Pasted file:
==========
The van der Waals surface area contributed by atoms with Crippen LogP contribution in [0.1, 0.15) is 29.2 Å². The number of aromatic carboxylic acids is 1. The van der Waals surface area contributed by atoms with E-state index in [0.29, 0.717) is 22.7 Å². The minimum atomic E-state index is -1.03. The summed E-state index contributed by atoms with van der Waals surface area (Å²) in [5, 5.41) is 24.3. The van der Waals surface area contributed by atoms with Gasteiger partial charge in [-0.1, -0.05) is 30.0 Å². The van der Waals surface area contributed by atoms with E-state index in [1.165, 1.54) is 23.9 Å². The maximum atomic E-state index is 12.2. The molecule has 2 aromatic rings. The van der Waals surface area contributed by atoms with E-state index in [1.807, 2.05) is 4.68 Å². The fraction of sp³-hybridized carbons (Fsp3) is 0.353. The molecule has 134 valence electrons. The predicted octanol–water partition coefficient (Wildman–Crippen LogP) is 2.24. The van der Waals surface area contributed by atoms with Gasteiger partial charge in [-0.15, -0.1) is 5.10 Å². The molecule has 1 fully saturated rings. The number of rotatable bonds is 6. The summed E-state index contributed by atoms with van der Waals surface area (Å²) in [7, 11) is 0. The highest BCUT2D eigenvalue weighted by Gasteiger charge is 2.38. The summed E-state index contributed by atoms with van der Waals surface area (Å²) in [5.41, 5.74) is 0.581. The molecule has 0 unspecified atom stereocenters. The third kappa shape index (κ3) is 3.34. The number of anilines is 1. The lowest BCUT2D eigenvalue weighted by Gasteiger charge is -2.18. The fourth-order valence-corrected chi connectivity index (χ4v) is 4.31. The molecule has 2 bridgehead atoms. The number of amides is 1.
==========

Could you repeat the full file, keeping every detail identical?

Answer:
The van der Waals surface area contributed by atoms with Crippen LogP contribution in [0.1, 0.15) is 29.2 Å². The number of aromatic carboxylic acids is 1. The van der Waals surface area contributed by atoms with E-state index in [0.29, 0.717) is 22.7 Å². The minimum atomic E-state index is -1.03. The summed E-state index contributed by atoms with van der Waals surface area (Å²) in [5, 5.41) is 24.3. The van der Waals surface area contributed by atoms with Gasteiger partial charge in [-0.1, -0.05) is 30.0 Å². The van der Waals surface area contributed by atoms with E-state index in [1.165, 1.54) is 23.9 Å². The maximum atomic E-state index is 12.2. The molecule has 2 aromatic rings. The van der Waals surface area contributed by atoms with E-state index in [1.807, 2.05) is 4.68 Å². The fraction of sp³-hybridized carbons (Fsp3) is 0.353. The molecule has 134 valence electrons. The predicted octanol–water partition coefficient (Wildman–Crippen LogP) is 2.24. The van der Waals surface area contributed by atoms with Gasteiger partial charge in [-0.15, -0.1) is 5.10 Å². The molecule has 1 fully saturated rings. The number of rotatable bonds is 6. The summed E-state index contributed by atoms with van der Waals surface area (Å²) in [7, 11) is 0. The highest BCUT2D eigenvalue weighted by Gasteiger charge is 2.38. The summed E-state index contributed by atoms with van der Waals surface area (Å²) in [5.41, 5.74) is 0.581. The molecule has 0 unspecified atom stereocenters. The third kappa shape index (κ3) is 3.34. The number of anilines is 1. The lowest BCUT2D eigenvalue weighted by Gasteiger charge is -2.18. The fourth-order valence-corrected chi connectivity index (χ4v) is 4.31. The molecule has 2 bridgehead atoms. The number of amides is 1.